Saturday, March 6, 2010

Wrestling for Co-Patriarch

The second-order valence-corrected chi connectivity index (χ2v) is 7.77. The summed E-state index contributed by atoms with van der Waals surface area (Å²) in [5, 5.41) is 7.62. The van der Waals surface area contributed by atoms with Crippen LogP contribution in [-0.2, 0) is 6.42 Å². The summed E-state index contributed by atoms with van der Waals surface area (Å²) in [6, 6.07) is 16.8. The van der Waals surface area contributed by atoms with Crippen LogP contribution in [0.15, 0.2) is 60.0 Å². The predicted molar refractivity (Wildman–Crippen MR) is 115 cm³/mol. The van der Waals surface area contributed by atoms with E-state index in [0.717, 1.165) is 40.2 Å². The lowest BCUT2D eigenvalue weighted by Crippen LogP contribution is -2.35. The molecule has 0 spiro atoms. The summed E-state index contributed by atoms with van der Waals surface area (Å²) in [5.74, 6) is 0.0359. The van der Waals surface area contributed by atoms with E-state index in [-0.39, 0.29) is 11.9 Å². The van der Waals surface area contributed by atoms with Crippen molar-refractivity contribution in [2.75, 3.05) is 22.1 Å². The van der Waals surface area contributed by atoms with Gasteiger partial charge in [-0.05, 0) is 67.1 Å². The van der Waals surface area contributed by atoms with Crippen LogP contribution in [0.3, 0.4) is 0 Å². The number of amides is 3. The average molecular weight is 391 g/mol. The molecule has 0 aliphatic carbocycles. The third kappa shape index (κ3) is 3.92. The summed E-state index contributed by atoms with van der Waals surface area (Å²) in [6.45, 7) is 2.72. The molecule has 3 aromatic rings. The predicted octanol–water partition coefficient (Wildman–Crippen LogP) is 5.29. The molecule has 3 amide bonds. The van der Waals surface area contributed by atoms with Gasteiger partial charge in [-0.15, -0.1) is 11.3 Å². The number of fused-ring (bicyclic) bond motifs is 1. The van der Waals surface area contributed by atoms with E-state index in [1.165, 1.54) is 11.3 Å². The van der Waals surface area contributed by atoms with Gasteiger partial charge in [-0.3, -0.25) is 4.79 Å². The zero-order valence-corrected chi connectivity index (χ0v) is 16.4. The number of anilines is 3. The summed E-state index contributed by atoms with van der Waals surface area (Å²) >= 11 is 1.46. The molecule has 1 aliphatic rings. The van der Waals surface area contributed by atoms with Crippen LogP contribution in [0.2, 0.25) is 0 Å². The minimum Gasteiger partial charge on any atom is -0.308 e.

The wrestling in the Armenian Patriarchate continues as its Spiritual Board moves to appoint a co-patriarch to serve alongside the disabled Patriarch Mesrob Mutfayan. Mutfayan is suffering from dementia, and though unable to perform his duties as leader of the Armenian Church in Turkey, is likely to continue to serve in the position until the end of his life as dictated by Church law. In the meantime, Archbishop Aram Ateshyan, who is head of the Spiritual Board, is vying for the position and has received criticism within the Armenian community (for example, in the Turkish Armenian newspaper Agos) for using his position to maneuver so as to ensure the invevitability of his own candidacy against other candidates who are abroad at the moment. At the beginning of the ordeal, Ateshyan opposed an election at all, his critics surmising that without an election of a co-patriarch he was able to control the church through his role as head of the Spiritual Board. In an unprecedented move, Armenian community members organized to form an Election Initiative Committee, which has petitioned the Turkish government to elect a new patriarch while ignoring the disabled status of Mutfayan. It is still unclear what move the government will take, if any, and some observers (for example, this American Armenian weekly) have speculated it is in the Turkish government's interests to keep the community divided by taking no action. Ateshyan's competitors live in Armenia and Germany, where both are primates, and have both made recent visits to Turkey. They are eligible because they were born in Turkey, a requirement of the Turkish government and a rule that has been criticized among some members of the Armenian community as hindering the selection of a competent patriarch.

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